For the purposes of comparison we've gone with the simplest device each telco offers: a straight USB data modem on a minimum twelve month contract. If you've already got hardware, the calculations are naturally different.

Telstra 4G USB Modem Plans




$25/month plus $5 hardware payment



$35/month plus $5 hardware payment



$50/month plus $5 hardware payment



$95/month plus $5 hardware payment



Optus E3276 USB Modem Plans



10GB Plan

$34.95/month plus $11 hardware payment


15GB Plan

$54.95/month plus $11 hardware payment


20GB Plan

$74.95/month plus $11 hardware payment



Vodafone USB Modem




$19 Plan



$29 Plan



$39 Plan



$49 Plan



Vodafone is rather solidly the budget play. If you only have a moderate need to get online when you are away from the office there is the possibility for cost savings there, albeit against the spectre of a network that hasn't been the most stable or quick in recent years.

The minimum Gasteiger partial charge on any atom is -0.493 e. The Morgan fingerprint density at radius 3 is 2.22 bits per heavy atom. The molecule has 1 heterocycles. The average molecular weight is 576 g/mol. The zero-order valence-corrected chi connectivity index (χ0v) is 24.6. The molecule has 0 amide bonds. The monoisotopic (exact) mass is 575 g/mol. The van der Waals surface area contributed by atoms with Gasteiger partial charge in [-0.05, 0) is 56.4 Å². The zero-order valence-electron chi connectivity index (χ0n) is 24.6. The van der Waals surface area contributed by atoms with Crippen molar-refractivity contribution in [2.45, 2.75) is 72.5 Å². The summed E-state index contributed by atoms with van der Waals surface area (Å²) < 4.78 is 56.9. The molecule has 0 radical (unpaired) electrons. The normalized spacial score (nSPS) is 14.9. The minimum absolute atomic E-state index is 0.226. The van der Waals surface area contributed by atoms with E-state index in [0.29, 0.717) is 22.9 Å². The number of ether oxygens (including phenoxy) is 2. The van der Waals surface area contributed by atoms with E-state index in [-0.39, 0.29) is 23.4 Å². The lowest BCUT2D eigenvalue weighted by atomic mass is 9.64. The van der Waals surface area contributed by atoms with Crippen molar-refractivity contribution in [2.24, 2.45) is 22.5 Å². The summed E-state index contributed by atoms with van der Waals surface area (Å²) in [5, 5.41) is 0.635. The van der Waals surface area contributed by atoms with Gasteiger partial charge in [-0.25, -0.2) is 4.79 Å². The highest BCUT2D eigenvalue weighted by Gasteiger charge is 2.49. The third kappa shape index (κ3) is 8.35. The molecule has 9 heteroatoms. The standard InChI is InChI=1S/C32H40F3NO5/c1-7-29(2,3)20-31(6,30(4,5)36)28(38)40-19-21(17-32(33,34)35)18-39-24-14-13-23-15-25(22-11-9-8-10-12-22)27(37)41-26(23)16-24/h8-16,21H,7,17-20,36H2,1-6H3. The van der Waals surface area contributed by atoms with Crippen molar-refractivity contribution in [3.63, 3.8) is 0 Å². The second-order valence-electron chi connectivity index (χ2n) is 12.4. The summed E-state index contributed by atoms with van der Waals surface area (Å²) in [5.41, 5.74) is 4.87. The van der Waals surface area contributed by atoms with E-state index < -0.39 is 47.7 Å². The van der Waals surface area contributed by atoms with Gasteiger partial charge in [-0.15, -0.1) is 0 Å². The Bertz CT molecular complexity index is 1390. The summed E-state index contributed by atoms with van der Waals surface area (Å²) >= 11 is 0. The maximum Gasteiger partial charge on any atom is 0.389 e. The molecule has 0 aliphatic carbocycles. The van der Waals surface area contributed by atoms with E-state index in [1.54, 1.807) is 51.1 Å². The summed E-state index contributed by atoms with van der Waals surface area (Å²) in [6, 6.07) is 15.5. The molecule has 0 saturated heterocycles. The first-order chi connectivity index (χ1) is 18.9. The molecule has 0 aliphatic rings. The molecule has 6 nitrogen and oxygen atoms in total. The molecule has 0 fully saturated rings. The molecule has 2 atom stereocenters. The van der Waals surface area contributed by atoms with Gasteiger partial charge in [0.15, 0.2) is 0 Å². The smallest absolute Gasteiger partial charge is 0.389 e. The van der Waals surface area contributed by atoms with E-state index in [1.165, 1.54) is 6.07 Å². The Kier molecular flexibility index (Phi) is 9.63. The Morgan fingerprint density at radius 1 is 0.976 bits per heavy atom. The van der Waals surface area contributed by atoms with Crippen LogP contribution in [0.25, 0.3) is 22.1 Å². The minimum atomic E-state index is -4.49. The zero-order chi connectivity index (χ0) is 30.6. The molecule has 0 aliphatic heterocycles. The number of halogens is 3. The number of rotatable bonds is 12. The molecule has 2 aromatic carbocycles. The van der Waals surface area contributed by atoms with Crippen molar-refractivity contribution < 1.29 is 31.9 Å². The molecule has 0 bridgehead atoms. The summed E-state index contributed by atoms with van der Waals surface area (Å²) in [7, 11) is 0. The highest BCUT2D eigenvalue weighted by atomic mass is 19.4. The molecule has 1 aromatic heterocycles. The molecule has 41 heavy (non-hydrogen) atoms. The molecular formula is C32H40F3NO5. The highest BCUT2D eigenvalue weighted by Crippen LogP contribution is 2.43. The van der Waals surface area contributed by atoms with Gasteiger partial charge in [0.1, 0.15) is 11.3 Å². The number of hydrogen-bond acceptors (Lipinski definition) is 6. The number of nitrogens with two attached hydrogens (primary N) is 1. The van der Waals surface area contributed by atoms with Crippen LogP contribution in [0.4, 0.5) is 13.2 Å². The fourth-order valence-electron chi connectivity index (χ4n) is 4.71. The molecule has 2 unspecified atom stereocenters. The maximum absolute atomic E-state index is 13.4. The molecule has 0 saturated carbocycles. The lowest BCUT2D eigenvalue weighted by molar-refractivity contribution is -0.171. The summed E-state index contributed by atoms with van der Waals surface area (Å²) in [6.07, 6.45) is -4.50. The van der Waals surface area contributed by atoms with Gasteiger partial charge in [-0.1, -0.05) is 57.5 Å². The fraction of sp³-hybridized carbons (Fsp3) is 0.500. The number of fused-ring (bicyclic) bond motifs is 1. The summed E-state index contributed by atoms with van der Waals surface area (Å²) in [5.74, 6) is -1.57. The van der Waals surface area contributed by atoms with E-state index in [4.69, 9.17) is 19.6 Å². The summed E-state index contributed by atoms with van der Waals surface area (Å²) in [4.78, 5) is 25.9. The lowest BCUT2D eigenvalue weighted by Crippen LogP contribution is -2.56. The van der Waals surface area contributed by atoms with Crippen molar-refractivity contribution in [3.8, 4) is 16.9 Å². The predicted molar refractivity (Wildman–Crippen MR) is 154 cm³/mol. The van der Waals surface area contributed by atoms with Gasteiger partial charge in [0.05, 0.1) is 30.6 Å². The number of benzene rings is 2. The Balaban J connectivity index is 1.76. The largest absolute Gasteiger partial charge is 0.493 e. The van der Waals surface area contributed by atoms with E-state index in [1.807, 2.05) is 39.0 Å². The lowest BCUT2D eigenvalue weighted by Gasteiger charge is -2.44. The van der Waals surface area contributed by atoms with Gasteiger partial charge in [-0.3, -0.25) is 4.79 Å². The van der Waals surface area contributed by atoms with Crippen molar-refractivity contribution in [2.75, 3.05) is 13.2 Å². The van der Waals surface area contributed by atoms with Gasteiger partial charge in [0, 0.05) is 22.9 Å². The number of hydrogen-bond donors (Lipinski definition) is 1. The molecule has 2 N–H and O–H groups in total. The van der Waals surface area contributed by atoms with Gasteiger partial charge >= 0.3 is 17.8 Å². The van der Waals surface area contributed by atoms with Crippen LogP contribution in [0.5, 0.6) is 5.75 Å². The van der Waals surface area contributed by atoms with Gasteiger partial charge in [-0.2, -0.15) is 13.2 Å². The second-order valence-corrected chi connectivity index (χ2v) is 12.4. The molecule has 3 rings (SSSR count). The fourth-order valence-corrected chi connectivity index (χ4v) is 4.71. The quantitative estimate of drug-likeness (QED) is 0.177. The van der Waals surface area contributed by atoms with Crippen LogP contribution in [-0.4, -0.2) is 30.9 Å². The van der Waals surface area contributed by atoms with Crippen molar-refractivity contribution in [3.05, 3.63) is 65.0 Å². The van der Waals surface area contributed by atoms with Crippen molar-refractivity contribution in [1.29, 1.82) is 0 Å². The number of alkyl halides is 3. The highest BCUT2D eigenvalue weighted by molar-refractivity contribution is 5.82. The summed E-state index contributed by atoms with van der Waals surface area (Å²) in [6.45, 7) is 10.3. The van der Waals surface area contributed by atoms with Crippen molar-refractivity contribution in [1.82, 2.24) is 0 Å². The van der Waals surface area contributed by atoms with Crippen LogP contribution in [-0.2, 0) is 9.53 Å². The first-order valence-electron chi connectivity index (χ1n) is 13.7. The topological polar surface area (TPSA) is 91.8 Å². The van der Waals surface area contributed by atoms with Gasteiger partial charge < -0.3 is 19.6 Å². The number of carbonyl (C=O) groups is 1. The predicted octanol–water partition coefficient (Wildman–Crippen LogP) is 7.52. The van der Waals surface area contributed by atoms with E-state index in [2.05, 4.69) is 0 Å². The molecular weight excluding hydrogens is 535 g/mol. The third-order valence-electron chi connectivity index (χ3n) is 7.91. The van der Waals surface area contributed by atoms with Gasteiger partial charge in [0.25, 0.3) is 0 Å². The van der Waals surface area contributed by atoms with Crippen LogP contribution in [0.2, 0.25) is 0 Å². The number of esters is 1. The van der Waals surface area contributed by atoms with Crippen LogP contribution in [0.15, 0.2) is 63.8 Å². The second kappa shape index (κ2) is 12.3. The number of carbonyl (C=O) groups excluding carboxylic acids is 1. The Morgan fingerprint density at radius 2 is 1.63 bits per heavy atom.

Optus' 4G pricing is lower than Telstra's - and like Telstra's, Optus' 4G devices do step down to 3G outside 4G areas - although its hardware repayment prices are a little higher.

If you need the speed of 4G but not quite as much data, then Telstra's entry level $25 (plus $5 mobile device payment) plan makes good sense.

Telstra's still got a lot going for it in terms of data speed. But at the same time, it still hasn't entirely shed its premium pricing around its packaged options.

Coverage is a tough one to conclusively pick from; find a spot and you'll find dozens of customers from just about any telco with horror stories to share, but in a wide contextual way, Telstra's coverage is still the map that the other telcos aspire to beat.

It won't be the right fit for every purpose, however, with more budget-sensitive options from Optus and Vodafone offering good value for money with the slight caveat of a smaller network coverage to contend with.

Click here to see all our articles about 4G services in Australia.